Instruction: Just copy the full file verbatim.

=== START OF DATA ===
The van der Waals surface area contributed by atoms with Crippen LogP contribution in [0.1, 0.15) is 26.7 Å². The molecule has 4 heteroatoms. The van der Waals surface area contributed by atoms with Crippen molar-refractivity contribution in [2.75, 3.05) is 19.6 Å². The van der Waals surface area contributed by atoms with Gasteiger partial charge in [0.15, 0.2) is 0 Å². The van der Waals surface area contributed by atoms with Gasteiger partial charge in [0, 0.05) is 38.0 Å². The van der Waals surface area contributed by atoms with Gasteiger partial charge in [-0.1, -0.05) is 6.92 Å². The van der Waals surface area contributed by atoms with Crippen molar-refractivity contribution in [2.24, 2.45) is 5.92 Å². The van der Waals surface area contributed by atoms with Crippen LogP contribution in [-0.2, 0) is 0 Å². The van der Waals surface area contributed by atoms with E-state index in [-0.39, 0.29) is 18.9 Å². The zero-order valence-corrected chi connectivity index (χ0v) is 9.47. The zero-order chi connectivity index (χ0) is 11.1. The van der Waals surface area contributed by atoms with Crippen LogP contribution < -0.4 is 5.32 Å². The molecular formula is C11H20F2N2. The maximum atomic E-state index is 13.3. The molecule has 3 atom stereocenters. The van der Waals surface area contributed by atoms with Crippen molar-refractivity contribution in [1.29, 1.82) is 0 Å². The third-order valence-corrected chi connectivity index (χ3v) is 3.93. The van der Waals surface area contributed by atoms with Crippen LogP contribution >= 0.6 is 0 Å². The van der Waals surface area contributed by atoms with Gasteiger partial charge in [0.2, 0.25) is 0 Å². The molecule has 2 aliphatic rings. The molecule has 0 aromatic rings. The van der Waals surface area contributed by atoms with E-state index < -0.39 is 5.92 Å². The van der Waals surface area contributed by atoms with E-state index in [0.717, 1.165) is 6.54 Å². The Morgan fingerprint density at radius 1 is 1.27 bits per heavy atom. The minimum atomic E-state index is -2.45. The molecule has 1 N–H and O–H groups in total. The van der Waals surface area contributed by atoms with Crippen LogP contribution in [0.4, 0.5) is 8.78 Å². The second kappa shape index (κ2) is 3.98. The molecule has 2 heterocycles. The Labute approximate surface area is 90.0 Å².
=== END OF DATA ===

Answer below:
The van der Waals surface area contributed by atoms with Crippen LogP contribution in [0.1, 0.15) is 26.7 Å². The molecule has 4 heteroatoms. The van der Waals surface area contributed by atoms with Crippen molar-refractivity contribution in [2.75, 3.05) is 19.6 Å². The van der Waals surface area contributed by atoms with Gasteiger partial charge in [0.15, 0.2) is 0 Å². The van der Waals surface area contributed by atoms with Gasteiger partial charge in [0, 0.05) is 38.0 Å². The van der Waals surface area contributed by atoms with Gasteiger partial charge in [-0.1, -0.05) is 6.92 Å². The van der Waals surface area contributed by atoms with Crippen molar-refractivity contribution in [2.24, 2.45) is 5.92 Å². The van der Waals surface area contributed by atoms with Crippen LogP contribution in [-0.2, 0) is 0 Å². The van der Waals surface area contributed by atoms with E-state index in [-0.39, 0.29) is 18.9 Å². The zero-order valence-corrected chi connectivity index (χ0v) is 9.47. The zero-order chi connectivity index (χ0) is 11.1. The van der Waals surface area contributed by atoms with Crippen LogP contribution < -0.4 is 5.32 Å². The molecular formula is C11H20F2N2. The maximum atomic E-state index is 13.3. The molecule has 3 atom stereocenters. The van der Waals surface area contributed by atoms with Crippen molar-refractivity contribution in [1.29, 1.82) is 0 Å². The third-order valence-corrected chi connectivity index (χ3v) is 3.93. The van der Waals surface area contributed by atoms with Crippen LogP contribution >= 0.6 is 0 Å². The van der Waals surface area contributed by atoms with Gasteiger partial charge in [0.2, 0.25) is 0 Å². The molecule has 2 aliphatic rings. The molecule has 0 aromatic rings. The van der Waals surface area contributed by atoms with E-state index < -0.39 is 5.92 Å². The van der Waals surface area contributed by atoms with E-state index in [0.717, 1.165) is 6.54 Å². The Morgan fingerprint density at radius 1 is 1.27 bits per heavy atom. The minimum atomic E-state index is -2.45. The molecule has 1 N–H and O–H groups in total. The van der Waals surface area contributed by atoms with Crippen LogP contribution in [0.4, 0.5) is 8.78 Å². The second kappa shape index (κ2) is 3.98. The molecule has 2 heterocycles. The Labute approximate surface area is 90.0 Å².